Future Tense

Ringing in the new year, not knowing what lies ahead.

In case you’ve been living under a rock (or a keg — no judgment), know that on January 20, Donald J. Trump will become the 45th president of the United States. I have spent the weeks since the election wrapping my head around that fact and figuring out what it means for my family.

On November 7, I had looked nervously but eagerly ahead to celebrating the shattering of the ultimate glass ceiling with my girls, 1-year-old Maxine and 3-year-old Edie. On November 9, I had to explain why Mommy was crying. On November 10, I decided that I would channel my energy to do good where I can — and that I’d bring my children along for the ride.

Later that month, I took the girls to a march protesting the culture and apparent acceptability of violence against women. Maxine and Edie are, thankfully, too young to understand that nearly half of America’s voters overlooked Trump’s boasts of assaulting women and the many testimonies of those who claim to be his victims.

But, to paraphrase Portland feminist and founder of No! To Rape Culture Stacey Spencer, we cannot accept this as normal and must fight it every step of the way.

So march we did, along with a few hundred others, through downtown Portland. It was the first time I’d joined a protest since the Second Iraq War began; it was my girls’ first.

When we arrived, Edie was scared. She looked around at the shouting women and reached for me. Maxine seemed content to take in the scene, with its flags and waving signs.

Together, the group of us marched to Pioneer Square. I’m not much of a chanter, but the gathering made me feel part of something bigger. As tourists and shoppers looked on, Portland’s living room filled with our voices.

And then one more small voice joined in: Edie’s.

“This is what the future looks like,” I heard her say, quietly at first. As a group of children gathered at the front of the crowd, Edie’s voice grew stronger. “This is what the future looks like!”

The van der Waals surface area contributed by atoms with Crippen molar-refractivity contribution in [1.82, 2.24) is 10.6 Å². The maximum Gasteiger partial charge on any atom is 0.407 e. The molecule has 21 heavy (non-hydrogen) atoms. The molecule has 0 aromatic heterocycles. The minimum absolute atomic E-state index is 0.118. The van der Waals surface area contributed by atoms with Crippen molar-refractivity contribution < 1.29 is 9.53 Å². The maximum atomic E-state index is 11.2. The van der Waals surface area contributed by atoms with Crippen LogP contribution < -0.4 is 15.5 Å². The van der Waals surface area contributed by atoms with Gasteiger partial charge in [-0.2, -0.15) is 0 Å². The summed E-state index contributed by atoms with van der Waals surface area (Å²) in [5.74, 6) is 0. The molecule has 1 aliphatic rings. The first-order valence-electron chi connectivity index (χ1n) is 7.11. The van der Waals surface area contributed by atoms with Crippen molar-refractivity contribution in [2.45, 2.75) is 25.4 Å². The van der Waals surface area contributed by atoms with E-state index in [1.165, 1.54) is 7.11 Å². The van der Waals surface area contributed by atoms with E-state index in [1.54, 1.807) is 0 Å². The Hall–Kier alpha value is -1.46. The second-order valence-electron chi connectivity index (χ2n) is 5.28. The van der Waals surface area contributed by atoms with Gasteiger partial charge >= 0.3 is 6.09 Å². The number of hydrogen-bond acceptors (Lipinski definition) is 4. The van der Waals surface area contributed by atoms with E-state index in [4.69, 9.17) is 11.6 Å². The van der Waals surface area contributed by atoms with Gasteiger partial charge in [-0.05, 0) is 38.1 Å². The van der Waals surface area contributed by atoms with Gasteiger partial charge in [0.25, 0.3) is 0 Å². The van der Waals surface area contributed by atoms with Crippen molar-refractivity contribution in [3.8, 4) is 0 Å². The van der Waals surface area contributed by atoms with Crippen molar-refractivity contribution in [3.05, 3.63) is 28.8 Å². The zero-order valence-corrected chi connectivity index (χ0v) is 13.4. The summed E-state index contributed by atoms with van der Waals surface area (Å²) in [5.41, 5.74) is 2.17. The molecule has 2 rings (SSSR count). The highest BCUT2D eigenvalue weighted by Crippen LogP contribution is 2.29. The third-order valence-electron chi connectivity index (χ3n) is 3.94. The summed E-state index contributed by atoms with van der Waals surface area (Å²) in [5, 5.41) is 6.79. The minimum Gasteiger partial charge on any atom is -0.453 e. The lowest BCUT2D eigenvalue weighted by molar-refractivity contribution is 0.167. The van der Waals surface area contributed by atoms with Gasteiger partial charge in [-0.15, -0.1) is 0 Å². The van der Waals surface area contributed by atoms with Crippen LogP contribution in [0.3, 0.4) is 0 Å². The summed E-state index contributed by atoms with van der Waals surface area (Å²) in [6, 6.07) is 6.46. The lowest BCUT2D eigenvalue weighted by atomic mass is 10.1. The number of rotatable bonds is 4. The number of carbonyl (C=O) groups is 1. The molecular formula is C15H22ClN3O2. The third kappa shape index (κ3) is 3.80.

We ended up leaving the protest a little early: I was wearing both the girls, and their combined 50-plus pounds was making me lose feeling in one arm. But we left knowing that we added our voices to the resistance.

Since then, I have struggled to talk about our small acts of political action in ways the pre-preschool set can understand. When I began explaining the protest, Edie interrupted me: “Want to play Cinderella, Mama?” I had to correct my sister when she called Trump a “bad man,” explaining that we don’t call people “bad” at home. Edie signed her and her sister’s names on a card as part of the “postcard avalanche” to oppose the appointment of white supremacist Stephen Bannon as a chief strategist; I ended up saying that we were telling the president-elect not to listen to a man who didn’t treat people equally.

The electoral college and misogyny and white nationalism are all pretty abstract concepts to a kid who still calls breakfast “dinner.” But I’m trying my best to walk the line between educating her and protecting her from a world that wants to pay her less, take away her health care, further marginalize her friends’ same-sex parents and teach her that her skin color makes her superior to children of other hues.

The other day, I saw that at least some of this is sinking in.

“Let’s play March,” Edie suggested. I followed her lead as she high-stepped around the basement, pumping one fist in the air. “This is what the future looks like!” she chanted.

And although the New Year is starting on a bleak note, if Edie and Maxine represent the future, I eagerly await what is to come. 

 

Catherine Ryan Gregory

Catherine Ryan Gregory

Catherine Ryan Gregory is a Portland writer and mother to 1-year-old Maxine and 3-year-old Edie. She hikes with the kids rain or shine, can't keep the house clean and blogs about trying to be a good—or good enough—mother at TenThousandHourMama.com.
Catherine Ryan Gregory

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